A note for everyone:
I can’t help but feel that I needed to address some things. We, the Millennials, are considered to be lazy, entitled, and all around under-appreciative of what we have. And we can’t really lie about that–we do have it really good. Being Canadian has its perks, and it makes it really easy to ignore exactly what’s happening around the world. There are a lot of people around these days who aren’t on the up and up on big social events, but this week something happened that, literally, hit home. I’m sure you’ve heard about it by now: The Ottawa Shooting. Yesterday Cpl. Nathan Cirillo was gunned down in front of The Tomb of the Unknown Soldier, and as it is we don’t yet know why (unless information has been released that I’m not aware of). We know who did the shooting, who killed the shooter, and how our illustrious government leaders reacted during and after the event. As Canadians it’s easy to think that it couldn’t happen to us. We’re Canadians! Everyone loves us! But we are a society, and societies have a habit of getting into trouble. Consider events around the world in the last 5 years: Economic collapse in Spain and Greece; Protests in France, Egypt, China, India, Canada, America, etc.; Countless wars in the middle east and elsewhere; Ebola in Africa; Invasion of Crimea; Ukrainian conflict (civil war?); Oil spills; Environmental devastation; Severe global economic downturns; Political scandals; Secret agency whistleblowing. We’ve seen a lot happen, and people hardly even realize it.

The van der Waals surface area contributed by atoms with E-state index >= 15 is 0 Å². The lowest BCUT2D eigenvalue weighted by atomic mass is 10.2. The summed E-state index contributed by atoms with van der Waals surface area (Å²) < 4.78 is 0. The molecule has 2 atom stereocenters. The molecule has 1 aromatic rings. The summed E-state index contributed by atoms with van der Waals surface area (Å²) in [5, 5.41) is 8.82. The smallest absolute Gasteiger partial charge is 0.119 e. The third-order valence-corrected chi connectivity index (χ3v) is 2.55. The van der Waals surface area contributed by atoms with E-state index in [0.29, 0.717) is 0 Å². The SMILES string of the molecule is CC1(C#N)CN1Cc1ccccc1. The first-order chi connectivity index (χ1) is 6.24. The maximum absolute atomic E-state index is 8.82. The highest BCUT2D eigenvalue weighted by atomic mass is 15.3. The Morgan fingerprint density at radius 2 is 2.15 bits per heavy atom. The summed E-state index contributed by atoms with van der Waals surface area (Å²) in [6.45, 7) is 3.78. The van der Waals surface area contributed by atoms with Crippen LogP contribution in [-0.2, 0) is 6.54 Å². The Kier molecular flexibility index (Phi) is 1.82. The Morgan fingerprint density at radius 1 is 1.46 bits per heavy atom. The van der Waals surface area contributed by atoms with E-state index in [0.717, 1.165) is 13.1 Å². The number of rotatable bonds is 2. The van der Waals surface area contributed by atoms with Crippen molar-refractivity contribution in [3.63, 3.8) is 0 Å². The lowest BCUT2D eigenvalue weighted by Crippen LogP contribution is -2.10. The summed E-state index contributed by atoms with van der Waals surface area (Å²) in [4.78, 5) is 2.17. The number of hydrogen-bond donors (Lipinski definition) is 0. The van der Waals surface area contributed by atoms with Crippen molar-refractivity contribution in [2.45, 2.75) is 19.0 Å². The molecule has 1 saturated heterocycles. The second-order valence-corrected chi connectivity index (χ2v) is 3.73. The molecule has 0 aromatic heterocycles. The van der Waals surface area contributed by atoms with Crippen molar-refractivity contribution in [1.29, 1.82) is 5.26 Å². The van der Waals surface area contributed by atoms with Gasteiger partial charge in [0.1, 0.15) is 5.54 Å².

Despite all this, I caution you: DO NOT GENERALIZE THE SITUATION. Yesterday’s shooter was a Muslim, yes, but he was a born Canadian, Muslim convert. I want to be clear here: This is NOT Muslim. I was fortunate enough to grow up in the North East part of Calgary, and I have known many Muslims in the twenty some odd years I had lived there. They are some of the most peaceful and accepting people I have ever met. I’m worried that this event will colour peoples’ opinions of Middle Eastern people, particularly those of the Muslim faith. We’ve seen it happen before, in America after 9/11; during WWII with Japanese Canadians. To fall into that trap would not be Canadian.
One man’s actions do not represent the whole. Do some research. Read articles from more than one paper. Get the full story. Be educated and think critically. That is how we’re going to move past this without hating for no reason. It is at times like these that we have to remember our shared humanity, because if we forget that, then we might as well call the game and give up.